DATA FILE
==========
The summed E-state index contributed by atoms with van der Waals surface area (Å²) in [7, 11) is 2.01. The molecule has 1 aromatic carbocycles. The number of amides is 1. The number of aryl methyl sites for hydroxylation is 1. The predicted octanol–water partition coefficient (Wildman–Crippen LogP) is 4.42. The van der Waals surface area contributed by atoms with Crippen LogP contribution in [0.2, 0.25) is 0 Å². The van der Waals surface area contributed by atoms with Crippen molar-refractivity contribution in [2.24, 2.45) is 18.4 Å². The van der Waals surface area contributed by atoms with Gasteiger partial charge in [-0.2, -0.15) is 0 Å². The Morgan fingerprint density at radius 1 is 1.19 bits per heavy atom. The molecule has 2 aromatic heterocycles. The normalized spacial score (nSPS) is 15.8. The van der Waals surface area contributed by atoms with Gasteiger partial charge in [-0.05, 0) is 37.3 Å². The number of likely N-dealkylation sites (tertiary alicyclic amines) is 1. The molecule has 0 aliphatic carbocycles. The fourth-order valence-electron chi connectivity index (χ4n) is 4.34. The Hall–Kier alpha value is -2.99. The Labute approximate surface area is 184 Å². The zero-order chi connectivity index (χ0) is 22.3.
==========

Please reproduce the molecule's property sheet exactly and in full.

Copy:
The summed E-state index contributed by atoms with van der Waals surface area (Å²) in [7, 11) is 2.01. The molecule has 1 aromatic carbocycles. The number of amides is 1. The number of aryl methyl sites for hydroxylation is 1. The predicted octanol–water partition coefficient (Wildman–Crippen LogP) is 4.42. The van der Waals surface area contributed by atoms with Crippen LogP contribution in [0.2, 0.25) is 0 Å². The van der Waals surface area contributed by atoms with Crippen molar-refractivity contribution in [2.24, 2.45) is 18.4 Å². The van der Waals surface area contributed by atoms with Gasteiger partial charge in [-0.2, -0.15) is 0 Å². The Morgan fingerprint density at radius 1 is 1.19 bits per heavy atom. The molecule has 2 aromatic heterocycles. The normalized spacial score (nSPS) is 15.8. The van der Waals surface area contributed by atoms with Gasteiger partial charge in [-0.05, 0) is 37.3 Å². The number of likely N-dealkylation sites (tertiary alicyclic amines) is 1. The molecule has 0 aliphatic carbocycles. The fourth-order valence-electron chi connectivity index (χ4n) is 4.34. The Hall–Kier alpha value is -2.99. The Labute approximate surface area is 184 Å². The zero-order chi connectivity index (χ0) is 22.3.